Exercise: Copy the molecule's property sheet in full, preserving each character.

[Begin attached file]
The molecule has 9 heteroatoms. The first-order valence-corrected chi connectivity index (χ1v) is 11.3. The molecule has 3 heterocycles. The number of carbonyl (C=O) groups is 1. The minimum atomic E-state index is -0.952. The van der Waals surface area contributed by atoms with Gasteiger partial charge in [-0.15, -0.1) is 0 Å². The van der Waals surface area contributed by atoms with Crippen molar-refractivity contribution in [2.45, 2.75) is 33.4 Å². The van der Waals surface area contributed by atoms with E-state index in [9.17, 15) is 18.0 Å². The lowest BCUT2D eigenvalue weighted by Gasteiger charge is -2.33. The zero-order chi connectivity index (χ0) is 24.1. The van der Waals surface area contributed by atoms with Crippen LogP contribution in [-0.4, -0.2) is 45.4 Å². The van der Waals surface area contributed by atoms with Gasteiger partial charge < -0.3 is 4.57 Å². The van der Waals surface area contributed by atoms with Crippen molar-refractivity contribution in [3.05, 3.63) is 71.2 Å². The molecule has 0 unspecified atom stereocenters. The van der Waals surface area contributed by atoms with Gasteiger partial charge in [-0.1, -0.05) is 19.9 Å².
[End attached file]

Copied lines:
The molecule has 9 heteroatoms. The first-order valence-corrected chi connectivity index (χ1v) is 11.3. The molecule has 3 heterocycles. The number of carbonyl (C=O) groups is 1. The minimum atomic E-state index is -0.952. The van der Waals surface area contributed by atoms with Gasteiger partial charge in [-0.15, -0.1) is 0 Å². The van der Waals surface area contributed by atoms with Crippen molar-refractivity contribution in [2.45, 2.75) is 33.4 Å². The van der Waals surface area contributed by atoms with E-state index in [9.17, 15) is 18.0 Å². The lowest BCUT2D eigenvalue weighted by Gasteiger charge is -2.33. The zero-order chi connectivity index (χ0) is 24.1. The van der Waals surface area contributed by atoms with Crippen LogP contribution in [-0.4, -0.2) is 45.4 Å². The van der Waals surface area contributed by atoms with Gasteiger partial charge < -0.3 is 4.57 Å². The van der Waals surface area contributed by atoms with Crippen molar-refractivity contribution in [3.05, 3.63) is 71.2 Å². The molecule has 0 unspecified atom stereocenters. The van der Waals surface area contributed by atoms with Gasteiger partial charge in [-0.1, -0.05) is 19.9 Å².